Ever since I was a child, I have been interested in food and food stuff. I originally come from Ecuador and visited there a german school. Despite having my high school diploma from a german school, I still had to “re-do” one year at the Studienkolleg at KIT. After that, I decided to study chemical engineering in Karlsruhe, aiming to specialize in food process engineering. During my pre-diploma thesis, I dealt with the rheological characterization of low fat cocoa capillary suspensions. Thus, my interest in rheology and food processing technology grew. Then, I attended the LVT lectures at the institute and carried out my diploma thesis there. For that, I investigated the influence of thermomechanical stress on the structural and rheological properties of wheat proteins.
In August 2016, I started my doctoral studies as part of my work as a research scientist in the extrusion group at the LVT.
Extrusion processing offer the possibility to create novel structures and textures such as, meat analogous products from plant proteins. The raw materials are treated at low water contents under high temperature and simultaneous shear treatment. My research focuses on the molecular change and the resulting functional properties through thermo-mechanical treatment. Due to the thermomechanical stress, proteins are structured, i.e proteins are denatured and new bonds are formed. Since the use of proteins requires a profound knowledge of the relationships between the protein structure and the functional properties, it is necessary to better understand changes of the molecular and functional properties of the proteins after thermomechanical treatment at a high protein concentration and how this can be used in a targeted manner.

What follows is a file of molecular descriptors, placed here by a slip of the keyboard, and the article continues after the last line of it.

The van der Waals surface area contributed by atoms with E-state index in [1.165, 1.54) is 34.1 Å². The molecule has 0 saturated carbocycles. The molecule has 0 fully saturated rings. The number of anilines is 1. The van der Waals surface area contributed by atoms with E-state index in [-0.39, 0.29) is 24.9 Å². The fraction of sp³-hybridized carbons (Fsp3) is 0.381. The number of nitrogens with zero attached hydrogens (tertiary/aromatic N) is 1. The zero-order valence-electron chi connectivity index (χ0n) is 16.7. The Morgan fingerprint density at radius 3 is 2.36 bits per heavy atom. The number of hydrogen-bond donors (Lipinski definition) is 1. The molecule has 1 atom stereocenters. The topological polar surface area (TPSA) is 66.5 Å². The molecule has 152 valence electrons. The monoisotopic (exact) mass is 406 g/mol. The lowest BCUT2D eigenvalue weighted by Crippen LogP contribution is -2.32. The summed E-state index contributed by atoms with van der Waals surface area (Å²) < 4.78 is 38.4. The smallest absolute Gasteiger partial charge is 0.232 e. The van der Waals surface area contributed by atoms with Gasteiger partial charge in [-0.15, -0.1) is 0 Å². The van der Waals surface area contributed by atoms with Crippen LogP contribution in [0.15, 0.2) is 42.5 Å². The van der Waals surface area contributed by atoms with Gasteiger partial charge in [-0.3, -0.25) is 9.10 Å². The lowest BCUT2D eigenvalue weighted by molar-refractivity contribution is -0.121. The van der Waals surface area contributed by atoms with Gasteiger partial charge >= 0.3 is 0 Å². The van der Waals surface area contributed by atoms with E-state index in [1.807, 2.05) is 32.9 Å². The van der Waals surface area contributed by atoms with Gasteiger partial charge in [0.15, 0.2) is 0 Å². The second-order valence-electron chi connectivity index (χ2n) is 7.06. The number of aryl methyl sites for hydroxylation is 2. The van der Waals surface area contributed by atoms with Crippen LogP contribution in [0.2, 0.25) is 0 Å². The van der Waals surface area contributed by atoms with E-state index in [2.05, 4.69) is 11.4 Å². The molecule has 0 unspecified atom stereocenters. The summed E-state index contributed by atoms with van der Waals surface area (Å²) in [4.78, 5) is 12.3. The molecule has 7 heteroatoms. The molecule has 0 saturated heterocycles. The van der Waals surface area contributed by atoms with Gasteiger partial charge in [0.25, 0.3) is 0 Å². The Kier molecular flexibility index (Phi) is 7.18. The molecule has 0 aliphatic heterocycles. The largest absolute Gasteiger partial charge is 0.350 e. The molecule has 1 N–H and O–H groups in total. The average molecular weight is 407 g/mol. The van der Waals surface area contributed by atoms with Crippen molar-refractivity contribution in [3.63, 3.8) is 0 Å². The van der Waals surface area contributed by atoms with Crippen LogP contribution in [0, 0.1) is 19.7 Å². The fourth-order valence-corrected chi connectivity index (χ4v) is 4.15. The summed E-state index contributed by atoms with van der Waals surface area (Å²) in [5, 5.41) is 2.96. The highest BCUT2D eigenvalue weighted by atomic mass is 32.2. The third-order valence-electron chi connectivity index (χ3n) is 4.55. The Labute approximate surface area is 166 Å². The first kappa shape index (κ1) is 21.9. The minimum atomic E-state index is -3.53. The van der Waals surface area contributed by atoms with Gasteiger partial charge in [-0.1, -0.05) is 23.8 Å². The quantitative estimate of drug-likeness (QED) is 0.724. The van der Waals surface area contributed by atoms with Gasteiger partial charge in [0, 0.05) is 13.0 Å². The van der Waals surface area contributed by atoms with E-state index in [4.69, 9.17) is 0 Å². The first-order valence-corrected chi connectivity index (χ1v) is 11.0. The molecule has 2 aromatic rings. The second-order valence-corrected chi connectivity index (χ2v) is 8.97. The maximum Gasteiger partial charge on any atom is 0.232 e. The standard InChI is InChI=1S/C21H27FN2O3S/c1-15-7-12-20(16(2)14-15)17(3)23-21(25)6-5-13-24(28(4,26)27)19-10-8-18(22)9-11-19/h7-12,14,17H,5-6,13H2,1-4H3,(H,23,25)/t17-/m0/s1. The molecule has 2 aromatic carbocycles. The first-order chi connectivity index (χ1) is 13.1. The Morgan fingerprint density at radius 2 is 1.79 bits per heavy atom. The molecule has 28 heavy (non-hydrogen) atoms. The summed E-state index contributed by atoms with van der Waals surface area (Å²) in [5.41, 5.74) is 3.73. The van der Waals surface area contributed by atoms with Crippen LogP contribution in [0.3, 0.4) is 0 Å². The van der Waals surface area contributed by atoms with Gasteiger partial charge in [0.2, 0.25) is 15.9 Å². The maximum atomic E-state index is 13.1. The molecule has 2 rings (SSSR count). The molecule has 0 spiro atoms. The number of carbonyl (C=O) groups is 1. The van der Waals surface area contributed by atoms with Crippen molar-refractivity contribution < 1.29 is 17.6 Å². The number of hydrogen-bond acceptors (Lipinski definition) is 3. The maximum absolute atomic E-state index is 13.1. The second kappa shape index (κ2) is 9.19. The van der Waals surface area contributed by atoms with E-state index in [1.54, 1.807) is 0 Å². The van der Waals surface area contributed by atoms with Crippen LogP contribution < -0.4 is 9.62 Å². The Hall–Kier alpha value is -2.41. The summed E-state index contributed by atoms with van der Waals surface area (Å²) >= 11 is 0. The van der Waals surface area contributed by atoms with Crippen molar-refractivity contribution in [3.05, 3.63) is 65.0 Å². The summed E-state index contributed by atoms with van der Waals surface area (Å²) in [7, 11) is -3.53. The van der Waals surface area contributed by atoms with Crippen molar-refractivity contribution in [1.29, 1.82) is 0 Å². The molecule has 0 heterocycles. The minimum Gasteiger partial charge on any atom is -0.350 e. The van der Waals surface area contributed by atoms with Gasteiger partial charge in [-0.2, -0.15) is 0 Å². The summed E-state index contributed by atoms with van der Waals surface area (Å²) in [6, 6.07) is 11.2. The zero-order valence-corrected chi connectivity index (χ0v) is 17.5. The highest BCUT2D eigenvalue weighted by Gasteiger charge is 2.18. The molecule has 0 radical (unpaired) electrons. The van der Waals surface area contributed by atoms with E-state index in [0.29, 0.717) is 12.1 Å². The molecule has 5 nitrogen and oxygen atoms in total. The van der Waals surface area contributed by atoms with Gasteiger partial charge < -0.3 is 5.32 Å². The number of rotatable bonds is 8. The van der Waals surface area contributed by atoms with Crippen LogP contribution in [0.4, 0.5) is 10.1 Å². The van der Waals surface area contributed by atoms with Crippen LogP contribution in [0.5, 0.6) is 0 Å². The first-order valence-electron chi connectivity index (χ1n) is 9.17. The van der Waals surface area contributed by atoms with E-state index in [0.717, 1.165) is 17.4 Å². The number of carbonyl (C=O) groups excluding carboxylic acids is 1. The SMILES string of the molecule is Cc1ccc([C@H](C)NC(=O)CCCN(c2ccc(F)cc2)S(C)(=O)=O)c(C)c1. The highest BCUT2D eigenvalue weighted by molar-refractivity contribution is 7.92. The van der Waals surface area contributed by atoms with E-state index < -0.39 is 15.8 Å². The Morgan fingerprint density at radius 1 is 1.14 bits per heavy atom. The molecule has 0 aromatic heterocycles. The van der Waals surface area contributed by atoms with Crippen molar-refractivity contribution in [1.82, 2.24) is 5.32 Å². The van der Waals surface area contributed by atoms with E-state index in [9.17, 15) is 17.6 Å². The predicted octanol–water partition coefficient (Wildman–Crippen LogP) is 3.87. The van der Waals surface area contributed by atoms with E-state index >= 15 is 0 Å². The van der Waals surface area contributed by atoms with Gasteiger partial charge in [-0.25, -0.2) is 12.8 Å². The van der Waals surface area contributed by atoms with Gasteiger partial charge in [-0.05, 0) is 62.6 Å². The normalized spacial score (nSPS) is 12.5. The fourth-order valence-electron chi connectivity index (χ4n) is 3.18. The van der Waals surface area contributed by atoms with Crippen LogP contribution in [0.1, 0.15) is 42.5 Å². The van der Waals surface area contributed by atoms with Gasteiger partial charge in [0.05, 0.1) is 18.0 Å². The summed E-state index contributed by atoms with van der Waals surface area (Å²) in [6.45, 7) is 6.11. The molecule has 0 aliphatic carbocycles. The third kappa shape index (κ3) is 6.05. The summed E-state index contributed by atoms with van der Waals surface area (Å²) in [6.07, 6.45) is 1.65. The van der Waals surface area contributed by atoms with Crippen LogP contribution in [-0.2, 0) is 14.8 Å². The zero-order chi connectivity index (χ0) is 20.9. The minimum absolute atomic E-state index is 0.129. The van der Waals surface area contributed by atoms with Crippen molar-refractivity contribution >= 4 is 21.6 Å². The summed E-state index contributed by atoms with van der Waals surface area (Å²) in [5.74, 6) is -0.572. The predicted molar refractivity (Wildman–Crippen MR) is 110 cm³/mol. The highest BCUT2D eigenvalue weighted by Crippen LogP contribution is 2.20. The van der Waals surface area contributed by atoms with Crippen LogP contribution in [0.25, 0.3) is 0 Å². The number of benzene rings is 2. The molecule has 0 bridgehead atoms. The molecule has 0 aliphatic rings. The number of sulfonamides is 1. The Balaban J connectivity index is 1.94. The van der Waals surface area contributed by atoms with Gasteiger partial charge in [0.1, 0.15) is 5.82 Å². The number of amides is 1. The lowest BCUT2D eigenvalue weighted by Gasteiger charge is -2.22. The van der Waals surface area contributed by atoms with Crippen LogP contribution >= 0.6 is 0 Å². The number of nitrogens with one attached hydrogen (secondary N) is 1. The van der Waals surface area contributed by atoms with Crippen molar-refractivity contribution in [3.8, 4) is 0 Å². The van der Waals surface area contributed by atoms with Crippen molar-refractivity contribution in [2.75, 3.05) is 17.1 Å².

The closed cavity rheometer “CCR" is used at our institute to produced defined extrusion-like conditions. Thus, proteins are subjected at low water contents, to thermal and mechanical treatment. With the CCR, the rheological properties of the proteins are measured during and after the treatment. The influence of the thermomechanical stress on the changes in the molecular structure and the resulting functional properties are investigated. The changes in the protein structure can be monitored by the denaturation degree measured by reverse chromatography and through changes in the protein-protein interactions by solubility analysis in various solvents. Molecular weight changes can be measured qualitatively and quantitatively by size exclusion chromatography. For the functional properties, the thickening and gelling behavior, as well as, the foaming and emulsifying properties are investigated.